Psalm 132:1 is an interesting verse—“Lord, remember David and all his self-denial.”
The text goes on to recount how David put the Lord’s concerns above his own.
Self-denial is a challenging concept. We are familiar with the teaching of Jesus that in order to be one of his disciples we must deny ourselves and pick up our cross and follow him (Mark 8:34). And we have read that we should properly align our priorities by seeking God’s kingdom first rather than our own selfish desires (Matthew 6:33).
Jesus set the example of self-denial by leaving his position in heaven to come down to earth to live and die for us (Philippians 2:5-8). Jesus describes his own self-denial in Mark 10:45, where he says, “For even the Son of Man did not come to be served, but to serve, and to give his life as a ransom for many.”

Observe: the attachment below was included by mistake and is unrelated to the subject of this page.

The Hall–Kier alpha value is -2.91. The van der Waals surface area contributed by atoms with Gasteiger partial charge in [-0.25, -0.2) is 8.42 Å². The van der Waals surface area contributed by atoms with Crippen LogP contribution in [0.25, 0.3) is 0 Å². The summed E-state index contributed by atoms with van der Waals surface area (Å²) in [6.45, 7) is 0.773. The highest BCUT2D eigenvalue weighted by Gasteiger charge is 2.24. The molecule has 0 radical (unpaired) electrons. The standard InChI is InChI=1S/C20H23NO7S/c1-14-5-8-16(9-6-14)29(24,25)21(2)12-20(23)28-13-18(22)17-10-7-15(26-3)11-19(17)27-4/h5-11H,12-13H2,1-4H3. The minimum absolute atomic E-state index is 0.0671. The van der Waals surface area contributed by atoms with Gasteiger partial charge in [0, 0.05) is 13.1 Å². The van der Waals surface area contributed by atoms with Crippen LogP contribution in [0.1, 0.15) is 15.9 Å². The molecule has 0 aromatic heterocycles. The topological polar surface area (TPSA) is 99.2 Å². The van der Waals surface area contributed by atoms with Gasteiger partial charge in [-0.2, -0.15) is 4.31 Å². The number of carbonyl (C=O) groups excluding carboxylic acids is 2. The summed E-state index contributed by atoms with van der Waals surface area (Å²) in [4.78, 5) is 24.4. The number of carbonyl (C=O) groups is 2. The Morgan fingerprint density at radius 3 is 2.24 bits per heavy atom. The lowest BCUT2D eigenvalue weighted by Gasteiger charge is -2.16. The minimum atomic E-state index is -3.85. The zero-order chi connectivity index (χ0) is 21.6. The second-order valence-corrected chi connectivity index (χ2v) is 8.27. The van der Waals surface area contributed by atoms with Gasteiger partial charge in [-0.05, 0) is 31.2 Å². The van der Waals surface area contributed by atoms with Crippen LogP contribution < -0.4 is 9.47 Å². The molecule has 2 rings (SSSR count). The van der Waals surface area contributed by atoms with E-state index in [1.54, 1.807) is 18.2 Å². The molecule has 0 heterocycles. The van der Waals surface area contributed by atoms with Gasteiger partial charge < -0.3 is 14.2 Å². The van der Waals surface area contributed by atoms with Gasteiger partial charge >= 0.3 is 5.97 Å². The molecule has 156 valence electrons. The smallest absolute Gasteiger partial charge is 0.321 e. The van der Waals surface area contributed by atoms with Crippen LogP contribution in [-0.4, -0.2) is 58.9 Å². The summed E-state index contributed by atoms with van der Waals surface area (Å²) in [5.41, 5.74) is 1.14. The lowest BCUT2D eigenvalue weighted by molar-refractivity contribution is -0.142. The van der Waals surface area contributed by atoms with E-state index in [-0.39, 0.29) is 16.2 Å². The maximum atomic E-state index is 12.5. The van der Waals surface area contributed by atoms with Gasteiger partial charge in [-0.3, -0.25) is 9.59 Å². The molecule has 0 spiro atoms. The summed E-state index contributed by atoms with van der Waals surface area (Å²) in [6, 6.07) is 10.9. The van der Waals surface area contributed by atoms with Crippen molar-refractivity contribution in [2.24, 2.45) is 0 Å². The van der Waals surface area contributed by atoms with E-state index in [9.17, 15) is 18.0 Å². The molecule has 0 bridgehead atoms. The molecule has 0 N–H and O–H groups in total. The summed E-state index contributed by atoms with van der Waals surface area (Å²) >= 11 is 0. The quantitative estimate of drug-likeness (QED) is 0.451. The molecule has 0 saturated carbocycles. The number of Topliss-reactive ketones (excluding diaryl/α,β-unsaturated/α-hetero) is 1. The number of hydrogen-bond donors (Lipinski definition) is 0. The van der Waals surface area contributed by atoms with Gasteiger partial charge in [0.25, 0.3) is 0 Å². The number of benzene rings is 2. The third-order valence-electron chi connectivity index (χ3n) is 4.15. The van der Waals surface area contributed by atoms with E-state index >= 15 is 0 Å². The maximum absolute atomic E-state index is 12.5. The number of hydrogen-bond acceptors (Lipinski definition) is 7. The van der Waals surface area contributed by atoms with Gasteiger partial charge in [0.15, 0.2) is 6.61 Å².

The Bible continually instructs us to deny ourselves so that we can serve God and bless others. But it is difficult to do. We have this selfish sinful nature that pushes us toward seeking our own wants and desires. Self-denial is one of the most difficult of all disciplines.
I suppose the challenge is to try to live our lives so that someday someone can pray, “Lord, remember ___________________ and all his/her self-denial.”